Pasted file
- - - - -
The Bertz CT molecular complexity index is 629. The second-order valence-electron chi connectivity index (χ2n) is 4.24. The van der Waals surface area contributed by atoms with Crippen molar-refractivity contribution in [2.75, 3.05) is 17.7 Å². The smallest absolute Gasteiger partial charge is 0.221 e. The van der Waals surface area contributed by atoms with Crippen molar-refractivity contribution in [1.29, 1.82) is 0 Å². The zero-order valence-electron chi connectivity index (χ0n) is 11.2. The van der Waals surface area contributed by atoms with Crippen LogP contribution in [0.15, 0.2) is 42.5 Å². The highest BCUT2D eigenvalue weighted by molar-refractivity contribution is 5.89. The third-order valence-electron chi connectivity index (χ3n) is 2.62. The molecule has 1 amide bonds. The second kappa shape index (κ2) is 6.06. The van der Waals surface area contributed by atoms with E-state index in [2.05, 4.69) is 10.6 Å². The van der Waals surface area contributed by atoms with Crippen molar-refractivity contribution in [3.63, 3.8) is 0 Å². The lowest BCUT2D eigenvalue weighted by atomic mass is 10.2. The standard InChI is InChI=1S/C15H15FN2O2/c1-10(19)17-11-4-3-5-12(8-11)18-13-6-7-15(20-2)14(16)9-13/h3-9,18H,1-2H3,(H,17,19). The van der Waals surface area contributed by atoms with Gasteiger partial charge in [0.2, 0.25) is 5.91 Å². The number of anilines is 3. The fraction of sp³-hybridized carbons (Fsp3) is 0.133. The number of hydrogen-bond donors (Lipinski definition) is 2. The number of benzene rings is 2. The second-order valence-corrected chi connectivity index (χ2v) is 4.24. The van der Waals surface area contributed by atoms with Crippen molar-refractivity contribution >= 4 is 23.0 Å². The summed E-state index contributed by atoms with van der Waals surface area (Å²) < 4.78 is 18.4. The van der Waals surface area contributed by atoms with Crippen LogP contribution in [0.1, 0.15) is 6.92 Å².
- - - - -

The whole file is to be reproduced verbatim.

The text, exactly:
The Bertz CT molecular complexity index is 629. The second-order valence-electron chi connectivity index (χ2n) is 4.24. The van der Waals surface area contributed by atoms with Crippen molar-refractivity contribution in [2.75, 3.05) is 17.7 Å². The smallest absolute Gasteiger partial charge is 0.221 e. The van der Waals surface area contributed by atoms with Crippen molar-refractivity contribution in [1.29, 1.82) is 0 Å². The zero-order valence-electron chi connectivity index (χ0n) is 11.2. The van der Waals surface area contributed by atoms with Crippen LogP contribution in [0.15, 0.2) is 42.5 Å². The highest BCUT2D eigenvalue weighted by molar-refractivity contribution is 5.89. The third-order valence-electron chi connectivity index (χ3n) is 2.62. The molecule has 1 amide bonds. The second kappa shape index (κ2) is 6.06. The van der Waals surface area contributed by atoms with E-state index in [2.05, 4.69) is 10.6 Å². The van der Waals surface area contributed by atoms with Crippen molar-refractivity contribution in [3.63, 3.8) is 0 Å². The lowest BCUT2D eigenvalue weighted by atomic mass is 10.2. The standard InChI is InChI=1S/C15H15FN2O2/c1-10(19)17-11-4-3-5-12(8-11)18-13-6-7-15(20-2)14(16)9-13/h3-9,18H,1-2H3,(H,17,19). The van der Waals surface area contributed by atoms with Gasteiger partial charge in [0.2, 0.25) is 5.91 Å². The number of anilines is 3. The fraction of sp³-hybridized carbons (Fsp3) is 0.133. The number of hydrogen-bond donors (Lipinski definition) is 2. The number of benzene rings is 2. The second-order valence-corrected chi connectivity index (χ2v) is 4.24. The van der Waals surface area contributed by atoms with Crippen molar-refractivity contribution >= 4 is 23.0 Å². The summed E-state index contributed by atoms with van der Waals surface area (Å²) < 4.78 is 18.4. The van der Waals surface area contributed by atoms with Crippen LogP contribution in [0.1, 0.15) is 6.92 Å².